What Does It Mean When Something "Costs an Arm and a Leg"?

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  • Written By: Mary McMahon
  • Edited By: O. Wallace
  • Last Modified Date: 28 October 2019
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When something is said to cost an arm and a leg, it is extremely expensive. The subtext of this idiom is that the price may be exorbitant, as losing an arm and a leg would be a high price indeed. One might say, for example “coffee from that place down the street costs an arm and a leg,” meaning that it's expensive and probably too costly for what it is. This term is most classically used in complaints of some form or another.

While many English speakers use this idiom, its origins are a bit unclear. A number of fascinating explanations have been bandied about, but none of them are verifiable. We're not even sure when the term entered the English language, although it appears to date to the 1930s or 1940s, and it seems to have been traced to the United States. However, neither of these things has been proved, so the term might be even older, or of non-American origin.

The most far-fetched explanation suggests that it is a reference to the cost of painted portraits. Allegedly, painters charged extra for portraits which included the limbs, using this limb-by-limb billing technique to inflate their prices. However, research has not supported this explanation. Portrait painters did not charge by the limb, and if they had, one would think that documented instances of “an arm and a leg” in reference to high prices dating to the 17th or 19th centuries could be found.


This term may also have military origins. Many soldiers lost limbs in the First World War, and they became very public figures in their communities at home when they returned. The loss of an arm or leg would have been devastating, but losing both would have made someone's life extremely difficult. However, turning a tragedy into a popular idiom seems a bit unlikely. A more likely military explanation involves being demoted, a process in which someone would lose the stripes used to denote military rank. Undertaking a risky endeavor could result in demotion and the loss of an “arm,” in the sense of the loss of the distinctive stripes, a high price to pay both in terms of esteem and salary.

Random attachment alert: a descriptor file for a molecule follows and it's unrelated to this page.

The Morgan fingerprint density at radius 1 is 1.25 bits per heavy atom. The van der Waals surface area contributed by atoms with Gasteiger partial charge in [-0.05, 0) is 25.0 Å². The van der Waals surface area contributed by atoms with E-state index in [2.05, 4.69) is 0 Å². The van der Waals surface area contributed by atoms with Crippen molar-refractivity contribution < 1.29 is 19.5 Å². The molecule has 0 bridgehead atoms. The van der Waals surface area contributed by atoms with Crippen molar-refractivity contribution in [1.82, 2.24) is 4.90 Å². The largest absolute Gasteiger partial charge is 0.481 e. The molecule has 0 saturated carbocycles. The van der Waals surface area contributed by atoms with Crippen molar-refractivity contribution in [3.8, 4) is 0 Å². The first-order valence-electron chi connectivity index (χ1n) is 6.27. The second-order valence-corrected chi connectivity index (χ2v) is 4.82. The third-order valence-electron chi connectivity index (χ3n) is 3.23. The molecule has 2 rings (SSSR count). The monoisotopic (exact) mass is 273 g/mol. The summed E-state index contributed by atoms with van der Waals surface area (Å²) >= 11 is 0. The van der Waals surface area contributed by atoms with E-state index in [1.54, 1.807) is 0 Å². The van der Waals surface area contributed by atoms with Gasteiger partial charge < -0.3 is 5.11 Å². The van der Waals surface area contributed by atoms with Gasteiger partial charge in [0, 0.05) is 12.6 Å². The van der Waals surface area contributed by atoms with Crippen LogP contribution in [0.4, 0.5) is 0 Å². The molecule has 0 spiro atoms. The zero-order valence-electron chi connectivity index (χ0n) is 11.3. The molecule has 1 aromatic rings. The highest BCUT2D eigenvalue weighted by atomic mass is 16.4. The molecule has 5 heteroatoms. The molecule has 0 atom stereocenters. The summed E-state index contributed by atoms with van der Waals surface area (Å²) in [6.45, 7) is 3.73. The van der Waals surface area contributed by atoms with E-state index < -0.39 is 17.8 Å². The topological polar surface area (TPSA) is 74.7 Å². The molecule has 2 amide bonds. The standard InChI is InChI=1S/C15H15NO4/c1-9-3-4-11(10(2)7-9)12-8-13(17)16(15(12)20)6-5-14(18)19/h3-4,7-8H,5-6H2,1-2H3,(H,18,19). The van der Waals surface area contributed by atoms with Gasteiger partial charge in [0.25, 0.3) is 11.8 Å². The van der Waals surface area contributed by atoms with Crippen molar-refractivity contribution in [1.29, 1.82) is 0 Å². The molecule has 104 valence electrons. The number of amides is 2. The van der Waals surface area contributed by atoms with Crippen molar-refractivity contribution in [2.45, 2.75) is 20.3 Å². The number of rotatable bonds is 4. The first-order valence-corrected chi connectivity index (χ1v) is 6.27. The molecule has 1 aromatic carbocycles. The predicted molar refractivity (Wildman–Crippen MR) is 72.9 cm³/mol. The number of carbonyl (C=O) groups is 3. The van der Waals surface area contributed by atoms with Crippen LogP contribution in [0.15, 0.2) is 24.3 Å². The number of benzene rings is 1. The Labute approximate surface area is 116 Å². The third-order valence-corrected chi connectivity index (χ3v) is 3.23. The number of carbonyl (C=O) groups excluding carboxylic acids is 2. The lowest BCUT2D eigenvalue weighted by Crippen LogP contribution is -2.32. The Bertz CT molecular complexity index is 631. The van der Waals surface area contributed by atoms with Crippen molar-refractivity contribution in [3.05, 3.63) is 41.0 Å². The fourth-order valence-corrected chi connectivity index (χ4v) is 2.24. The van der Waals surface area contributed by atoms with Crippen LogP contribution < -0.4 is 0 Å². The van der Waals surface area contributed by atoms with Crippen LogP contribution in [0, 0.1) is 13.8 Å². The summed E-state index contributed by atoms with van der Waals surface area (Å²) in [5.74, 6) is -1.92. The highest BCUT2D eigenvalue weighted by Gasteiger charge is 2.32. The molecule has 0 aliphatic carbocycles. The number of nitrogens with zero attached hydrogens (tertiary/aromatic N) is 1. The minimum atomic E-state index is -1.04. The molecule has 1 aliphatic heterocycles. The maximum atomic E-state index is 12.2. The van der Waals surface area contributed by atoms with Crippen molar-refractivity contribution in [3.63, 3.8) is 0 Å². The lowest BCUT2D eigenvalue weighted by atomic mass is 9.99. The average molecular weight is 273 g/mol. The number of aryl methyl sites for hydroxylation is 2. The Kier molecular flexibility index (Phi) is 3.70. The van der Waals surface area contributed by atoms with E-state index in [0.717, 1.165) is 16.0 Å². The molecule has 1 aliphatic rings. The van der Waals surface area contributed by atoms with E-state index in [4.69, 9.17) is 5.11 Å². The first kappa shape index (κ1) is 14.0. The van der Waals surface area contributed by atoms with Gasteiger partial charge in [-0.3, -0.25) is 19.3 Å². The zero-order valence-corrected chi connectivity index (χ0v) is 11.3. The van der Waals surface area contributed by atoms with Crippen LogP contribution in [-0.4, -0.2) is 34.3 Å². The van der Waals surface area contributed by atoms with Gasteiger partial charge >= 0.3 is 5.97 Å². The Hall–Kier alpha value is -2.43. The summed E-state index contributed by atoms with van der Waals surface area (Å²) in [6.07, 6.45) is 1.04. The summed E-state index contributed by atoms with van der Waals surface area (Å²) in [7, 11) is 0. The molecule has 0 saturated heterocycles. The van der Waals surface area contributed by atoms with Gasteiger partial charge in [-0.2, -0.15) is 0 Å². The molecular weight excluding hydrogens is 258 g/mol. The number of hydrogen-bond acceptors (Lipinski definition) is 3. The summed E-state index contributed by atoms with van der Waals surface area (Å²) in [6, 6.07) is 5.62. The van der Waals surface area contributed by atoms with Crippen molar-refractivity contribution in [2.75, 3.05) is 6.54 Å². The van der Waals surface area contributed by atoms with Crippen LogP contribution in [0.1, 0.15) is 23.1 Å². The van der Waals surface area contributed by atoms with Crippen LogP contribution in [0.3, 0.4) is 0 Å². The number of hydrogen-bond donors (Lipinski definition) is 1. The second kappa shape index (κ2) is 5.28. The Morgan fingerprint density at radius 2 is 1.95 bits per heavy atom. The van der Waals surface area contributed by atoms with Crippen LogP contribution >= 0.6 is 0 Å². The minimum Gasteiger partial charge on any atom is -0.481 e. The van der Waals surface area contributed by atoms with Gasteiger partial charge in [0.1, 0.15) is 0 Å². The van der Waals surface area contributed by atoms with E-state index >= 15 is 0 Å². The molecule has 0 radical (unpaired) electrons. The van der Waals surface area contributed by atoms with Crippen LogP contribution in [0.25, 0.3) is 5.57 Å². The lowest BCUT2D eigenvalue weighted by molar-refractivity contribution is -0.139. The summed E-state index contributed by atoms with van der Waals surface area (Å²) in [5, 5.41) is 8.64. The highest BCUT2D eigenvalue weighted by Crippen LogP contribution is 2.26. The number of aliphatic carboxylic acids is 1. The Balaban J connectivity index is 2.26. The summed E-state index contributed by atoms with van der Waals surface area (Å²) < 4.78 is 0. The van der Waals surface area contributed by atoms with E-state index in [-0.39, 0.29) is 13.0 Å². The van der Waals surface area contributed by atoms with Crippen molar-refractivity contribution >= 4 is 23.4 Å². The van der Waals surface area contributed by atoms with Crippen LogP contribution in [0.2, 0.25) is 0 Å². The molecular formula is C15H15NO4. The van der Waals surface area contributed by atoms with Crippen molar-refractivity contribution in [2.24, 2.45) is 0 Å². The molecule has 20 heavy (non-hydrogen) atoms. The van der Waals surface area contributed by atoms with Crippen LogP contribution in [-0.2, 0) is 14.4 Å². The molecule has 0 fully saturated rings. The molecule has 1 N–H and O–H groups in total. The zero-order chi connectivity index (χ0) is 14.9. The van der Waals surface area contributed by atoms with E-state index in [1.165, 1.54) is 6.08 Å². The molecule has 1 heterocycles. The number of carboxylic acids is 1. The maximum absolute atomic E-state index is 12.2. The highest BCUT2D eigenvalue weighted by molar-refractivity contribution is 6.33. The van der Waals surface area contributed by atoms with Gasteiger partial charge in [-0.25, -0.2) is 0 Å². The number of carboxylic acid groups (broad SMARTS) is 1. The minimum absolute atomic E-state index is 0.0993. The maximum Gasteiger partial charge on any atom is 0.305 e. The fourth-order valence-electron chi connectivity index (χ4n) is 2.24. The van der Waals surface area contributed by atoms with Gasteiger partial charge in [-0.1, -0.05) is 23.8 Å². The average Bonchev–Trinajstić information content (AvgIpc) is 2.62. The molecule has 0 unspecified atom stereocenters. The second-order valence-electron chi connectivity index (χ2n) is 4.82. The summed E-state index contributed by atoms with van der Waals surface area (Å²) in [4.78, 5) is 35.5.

Others have suggested that it may have originated in the criminal underworld, where people supposedly said “even if it costs a leg” to describe an act of extreme desperation. This is not an entirely unreasonable explanation for the phrase origins of this term, especially since lots of things were dangerous to the extremities around the 1920s and 1930s, ranging from trains to factory equipment. Working in the underworld would definitely lead people to risk an arm and a leg now and then to get ahead.


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Post 2

There was a rather grim period of history when the punishment for many crimes was to have a limb cut off; or an even worse English favorite was to break someone at the wheel (crush their limbs).

They also used to do things like cut off people ears and noses.

I've heard that even today in some Mideast countries they still practice that the punishment for theft is to cut off the person's hand.

So I suspect that the people who originated this phrase were thinking in very literal terms. To get caught stealing something could indeed cost you an arm.

Post 1

An arm and a leg probably had its origin in the American Civil War, when the only option for many wounds was amputation.

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